Weekly global market review: 8 - 12 September 2008
Global equities were dominated by uncertainty last week, and events have since been overshadowed by news on Sunday that US investment bank Lehman Brothers was filing for bankruptcy protection and that Bank of America has bid to take over Merrill Lynch.8 - 12 September
Global equities were dominated by uncertainty last week, and events have since been overshadowed by news on Sunday that US investment bank Lehman Brothers was filing for bankruptcy protection and that Bank of America has bid to take over Merrill Lynch.
It seems the full implications of these developments will take time to unfold, however the immediate response has seen significant falls in equity prices, particularly financials. A flight to quality has boosted bond prices., however the US dollar is down sharply, having lost most of last weeks gains. Oil and agriculture prices have fallen, while gold has risen, albeit less significantly, given the uncertainty in financial markets.
For the time being, markets are likely to be dominated by the unwinding effects related to the overnight news rather than fundamental trends. It is certainly worth noting that in such volatile markets, investors who drip-feed money into the markets on a regular basis could benefit over the long haul.
Markets rebounded following the US Treasury’s unprecedented bail-out of government sponsored enterprises (GSEs), Fannie Mae and Freddie Mac. Volatility returned however, leaving the broader equity picture more mixed over the period. Against this backdrop, the S&P 500 closed up 0.8 percent and the tech-heavy NASDAQ rose 0.2 percent.
US led themes spilled over into Japan, as uncertainty about the underlying health of the global economy sapped investor appetite. Economic data released at the end of the week showed Japan’s annualised GDP figure down 3 percent for the second quarter. Subsequently, the Nikkei 225 Average ended flat, while the Topix Index gained 0.5 percent.
Europe remained a mere sideshow this week, as the market’s attention centred on the GSEs and worries over the immediate health of Lehman Brothers. Europe provided further negative news as German industrial production fell 1.8 percent in July, more than expected, while core and headline inflation remained sticky. Nevertheless, the German DAX finished up 1.8 percent, while France’s CAC 40 climbed 3.2 percent.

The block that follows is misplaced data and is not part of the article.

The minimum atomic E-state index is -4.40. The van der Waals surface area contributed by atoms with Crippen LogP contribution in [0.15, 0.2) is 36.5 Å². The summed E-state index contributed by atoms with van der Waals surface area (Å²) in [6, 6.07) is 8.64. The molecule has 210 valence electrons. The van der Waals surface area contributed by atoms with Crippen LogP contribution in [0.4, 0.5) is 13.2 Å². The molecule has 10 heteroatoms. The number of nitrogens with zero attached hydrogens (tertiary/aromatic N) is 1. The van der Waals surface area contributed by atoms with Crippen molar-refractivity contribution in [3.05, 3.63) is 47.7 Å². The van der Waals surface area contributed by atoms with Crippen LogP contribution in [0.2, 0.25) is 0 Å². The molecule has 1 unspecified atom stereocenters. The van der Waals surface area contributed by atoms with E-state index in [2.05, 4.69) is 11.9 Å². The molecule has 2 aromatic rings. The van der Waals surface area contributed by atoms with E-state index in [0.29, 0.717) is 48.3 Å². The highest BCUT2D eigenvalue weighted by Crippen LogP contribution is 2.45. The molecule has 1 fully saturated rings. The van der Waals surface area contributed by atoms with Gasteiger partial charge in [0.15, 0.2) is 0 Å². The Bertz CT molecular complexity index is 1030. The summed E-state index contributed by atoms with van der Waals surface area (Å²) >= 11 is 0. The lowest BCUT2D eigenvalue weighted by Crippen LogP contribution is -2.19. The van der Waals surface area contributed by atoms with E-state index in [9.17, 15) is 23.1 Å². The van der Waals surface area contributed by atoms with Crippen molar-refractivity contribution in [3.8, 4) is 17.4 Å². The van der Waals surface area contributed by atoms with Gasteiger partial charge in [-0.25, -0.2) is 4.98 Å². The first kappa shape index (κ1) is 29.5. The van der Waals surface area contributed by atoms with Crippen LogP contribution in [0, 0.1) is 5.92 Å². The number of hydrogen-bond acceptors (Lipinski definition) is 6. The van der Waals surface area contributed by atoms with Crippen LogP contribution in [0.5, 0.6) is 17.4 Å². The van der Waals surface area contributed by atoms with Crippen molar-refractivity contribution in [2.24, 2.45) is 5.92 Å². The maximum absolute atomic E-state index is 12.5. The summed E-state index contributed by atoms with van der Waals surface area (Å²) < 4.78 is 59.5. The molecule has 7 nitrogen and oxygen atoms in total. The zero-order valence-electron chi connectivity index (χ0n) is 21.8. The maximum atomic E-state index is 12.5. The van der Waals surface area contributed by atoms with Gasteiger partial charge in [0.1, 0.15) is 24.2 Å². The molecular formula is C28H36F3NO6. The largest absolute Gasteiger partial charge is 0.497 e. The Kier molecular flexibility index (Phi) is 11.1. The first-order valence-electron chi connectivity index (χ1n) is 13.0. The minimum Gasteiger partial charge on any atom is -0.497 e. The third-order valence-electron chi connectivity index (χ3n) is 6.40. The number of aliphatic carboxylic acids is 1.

The UK played host to further negative news surrounding economic growth and employment prospects, however sentiment appears to be improving towards the potential for interest rate cuts. On the back of this, the FTSE All-Share bounced back, recording a gain of 2.8 percent.
Asia & Developing Markets
Outside Japan, other Asian equity markets were hit hard by the increased volatility. The Hong Kong China Enterprises index of Chinese stocks, listed in Hong Kong, fell 6.7 percent, while Hong Kong’s Hang Seng index declined 2.9 percent.
The heightened sense of investor risk aversion was sharply illustrated by steep falls for emerging market assets. The MSCI EM equity index hit its lowest level since 2006, as the Russian RTS index fell 8.7 percent. Latin American indices were more mixed, with Brazil’s Bovespa rising 0.9 percent and Mexico’s Bolsa falling 1.2 percent.
Government bonds had an uneven week, as the stock market rally following the GSEs bailout drove US Treasury yields higher. However, the negative news surrounding Lehman Brothers sparked further uncertainty amongst investors, allowing bond prices to rebound. Meanwhile credit had a muted reaction to the GSE takeover as the iTraxx Crossover index, a closely watched barometer of broad credit quality, tightened 5bps to 550bps.
In currency markets, the US dollar continued to appreciate versus all the major currencies. Risk aversion was evident elsewhere as the Japanese yen reached a two-year high against the euro. At one point the euro sank below 1.40 to its lowest level against the US dollar for 12 months, while sterling hit a two and a half-year low.
Commodity markets sank as an uncertain outlook for global growth triggered a wave of risk aversion. A turbulent week in commodity markets saw the oil (Brent Crude) price drop below USD 100 even after OPEC declared plans to cut output. Gold tumbled below USD 750 an ounce to touch an 11-month low, before recovering that level at the end of the week, closing the period down 6.9 percent.
Commodity stocks suffered across the board, with the Reuters Jeffries CRB index, the benchmark indicator for the measure of global commodity markets, falling to its lowest level since early February. Oil (Brent Crude) dropped 9.7 percent and copper declined 4.8 percent to mark its lowest level since January.
For further information, or to discuss how current global economic conditions are affecting your investments, please feel free to contact Craig Welsh at Spectrum IFA Group or visit www.expatfinance.nl
This commentary was compiled with the assistance of BlackRock, one of the world’s leading investment management groups.